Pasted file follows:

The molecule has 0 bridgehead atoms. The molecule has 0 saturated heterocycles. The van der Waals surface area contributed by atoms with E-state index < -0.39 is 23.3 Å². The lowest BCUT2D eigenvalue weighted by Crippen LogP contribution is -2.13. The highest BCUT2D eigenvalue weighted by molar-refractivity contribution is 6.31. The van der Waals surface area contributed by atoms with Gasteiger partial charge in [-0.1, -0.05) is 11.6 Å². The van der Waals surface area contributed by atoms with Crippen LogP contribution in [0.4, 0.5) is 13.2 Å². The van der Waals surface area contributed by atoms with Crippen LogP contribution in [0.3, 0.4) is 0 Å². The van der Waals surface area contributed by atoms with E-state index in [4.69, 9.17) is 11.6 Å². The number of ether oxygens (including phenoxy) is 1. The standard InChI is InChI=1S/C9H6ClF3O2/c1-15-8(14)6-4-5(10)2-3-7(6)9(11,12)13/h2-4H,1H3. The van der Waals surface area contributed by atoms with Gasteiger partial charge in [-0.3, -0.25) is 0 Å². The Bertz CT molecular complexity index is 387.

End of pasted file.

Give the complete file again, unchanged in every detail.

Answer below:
The molecule has 0 bridgehead atoms. The molecule has 0 saturated heterocycles. The van der Waals surface area contributed by atoms with E-state index < -0.39 is 23.3 Å². The lowest BCUT2D eigenvalue weighted by Crippen LogP contribution is -2.13. The highest BCUT2D eigenvalue weighted by molar-refractivity contribution is 6.31. The van der Waals surface area contributed by atoms with Gasteiger partial charge in [-0.1, -0.05) is 11.6 Å². The van der Waals surface area contributed by atoms with Crippen LogP contribution in [0.4, 0.5) is 13.2 Å². The van der Waals surface area contributed by atoms with Crippen LogP contribution in [0.3, 0.4) is 0 Å². The van der Waals surface area contributed by atoms with E-state index in [4.69, 9.17) is 11.6 Å². The number of ether oxygens (including phenoxy) is 1. The standard InChI is InChI=1S/C9H6ClF3O2/c1-15-8(14)6-4-5(10)2-3-7(6)9(11,12)13/h2-4H,1H3. The van der Waals surface area contributed by atoms with Gasteiger partial charge in [-0.3, -0.25) is 0 Å². The Bertz CT molecular complexity index is 387.